Her One Mistake by Heidi Perks
Her One Mistake
by Heidi Perks
Gallery Books (January 8, 2019)
Free copy provided by publisher
Even though I do not have children, I have provided babysitting services for friends and, for many years, I took care of my younger brother while my parents worked and traveled. In today’s society, which seems filled with issues like “helicopter” parenting, leaving many parents feeling judged if they make the tiniest misstep, it’s tough for me to imagine how difficult it would be for a parent to admit that they’ve lost their child, even if only for a short period of time. When I was growing up, parents laughed about leaving a child behind at home, or even at the grocery store; now, those same parents would risk having their child removed from their care.
Imagine you’ve left your child (if you have one) in the care of a close friend, who also has children, and then you are notified that your child has gone missing while in his or her care. This is the story line that weaves its way through Heidi Perks’s debut novel, Her One Mistake; it is, as you might guess, only part of the story.
Not only did this psychological thriller keep me turning pages late into the night, desperate to unfurl this harrowing tale, it also reminded me how thankful I am for the strong female characters and friendships in my own life. Among other things I enjoyed about this novel, Perks includes a very powerful female friendship, that is key to the story, and I think it made for a wonderful dynamic.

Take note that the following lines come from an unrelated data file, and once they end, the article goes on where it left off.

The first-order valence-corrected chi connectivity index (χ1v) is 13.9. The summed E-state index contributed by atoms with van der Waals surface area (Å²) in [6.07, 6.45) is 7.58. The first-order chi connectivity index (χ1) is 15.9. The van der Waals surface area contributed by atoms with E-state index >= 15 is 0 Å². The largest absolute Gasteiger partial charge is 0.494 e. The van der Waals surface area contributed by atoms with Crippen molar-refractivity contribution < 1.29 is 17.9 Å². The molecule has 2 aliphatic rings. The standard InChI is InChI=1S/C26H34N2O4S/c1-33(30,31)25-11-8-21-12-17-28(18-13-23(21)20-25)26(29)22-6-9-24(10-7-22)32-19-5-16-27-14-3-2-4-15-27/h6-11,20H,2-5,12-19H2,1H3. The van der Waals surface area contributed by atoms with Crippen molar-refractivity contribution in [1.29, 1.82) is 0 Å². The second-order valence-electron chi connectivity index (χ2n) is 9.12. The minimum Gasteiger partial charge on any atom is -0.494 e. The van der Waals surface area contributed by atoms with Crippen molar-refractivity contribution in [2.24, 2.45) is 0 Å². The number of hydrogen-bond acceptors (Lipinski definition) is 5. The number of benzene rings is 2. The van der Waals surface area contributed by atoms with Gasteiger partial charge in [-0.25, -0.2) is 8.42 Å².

There were portions of the novel when I felt completely claustrophobic and pinned in, just like Harriet, the main character; Perks does a fantastic job of creating the setting and provided a sense of place that pulled me right into the narrative. In addition, there are some unlikable, untrustworthy characters and I had the thought that if the movie Sleeping With the Enemy, the song Goodbye Earl by Dixie Chicks and the loyalty of Thelma & Louise all came together (is my age showing yet?! - ha!) it might resemble this story.
If any of those things sound remotely interesting to you, and if you enjoy a page-turning thriller, I highly recommend this debut; it’s a quick read and has an entertaining, not frustrating, resolution.